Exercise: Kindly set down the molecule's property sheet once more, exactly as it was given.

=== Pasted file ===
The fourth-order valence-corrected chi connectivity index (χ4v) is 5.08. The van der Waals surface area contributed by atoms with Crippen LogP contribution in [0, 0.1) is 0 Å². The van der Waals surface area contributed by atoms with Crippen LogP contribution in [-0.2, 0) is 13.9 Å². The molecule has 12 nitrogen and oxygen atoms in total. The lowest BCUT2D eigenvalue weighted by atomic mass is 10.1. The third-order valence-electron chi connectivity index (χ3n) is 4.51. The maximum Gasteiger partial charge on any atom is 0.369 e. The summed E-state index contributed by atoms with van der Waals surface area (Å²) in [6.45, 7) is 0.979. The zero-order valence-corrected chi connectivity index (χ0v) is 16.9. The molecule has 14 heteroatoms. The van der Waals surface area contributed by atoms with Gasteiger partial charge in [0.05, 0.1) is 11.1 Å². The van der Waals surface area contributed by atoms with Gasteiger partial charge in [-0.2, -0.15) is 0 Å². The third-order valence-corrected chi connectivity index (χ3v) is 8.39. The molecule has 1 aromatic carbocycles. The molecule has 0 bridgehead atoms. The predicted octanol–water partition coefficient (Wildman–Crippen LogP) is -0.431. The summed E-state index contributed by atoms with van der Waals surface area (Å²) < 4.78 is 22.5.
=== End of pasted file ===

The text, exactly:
The fourth-order valence-corrected chi connectivity index (χ4v) is 5.08. The van der Waals surface area contributed by atoms with Crippen LogP contribution in [0, 0.1) is 0 Å². The van der Waals surface area contributed by atoms with Crippen LogP contribution in [-0.2, 0) is 13.9 Å². The molecule has 12 nitrogen and oxygen atoms in total. The lowest BCUT2D eigenvalue weighted by atomic mass is 10.1. The third-order valence-electron chi connectivity index (χ3n) is 4.51. The maximum Gasteiger partial charge on any atom is 0.369 e. The summed E-state index contributed by atoms with van der Waals surface area (Å²) in [6.45, 7) is 0.979. The zero-order valence-corrected chi connectivity index (χ0v) is 16.9. The molecule has 14 heteroatoms. The van der Waals surface area contributed by atoms with Gasteiger partial charge in [0.05, 0.1) is 11.1 Å². The van der Waals surface area contributed by atoms with Gasteiger partial charge in [-0.2, -0.15) is 0 Å². The third-order valence-corrected chi connectivity index (χ3v) is 8.39. The molecule has 1 aromatic carbocycles. The molecule has 0 bridgehead atoms. The predicted octanol–water partition coefficient (Wildman–Crippen LogP) is -0.431. The summed E-state index contributed by atoms with van der Waals surface area (Å²) < 4.78 is 22.5.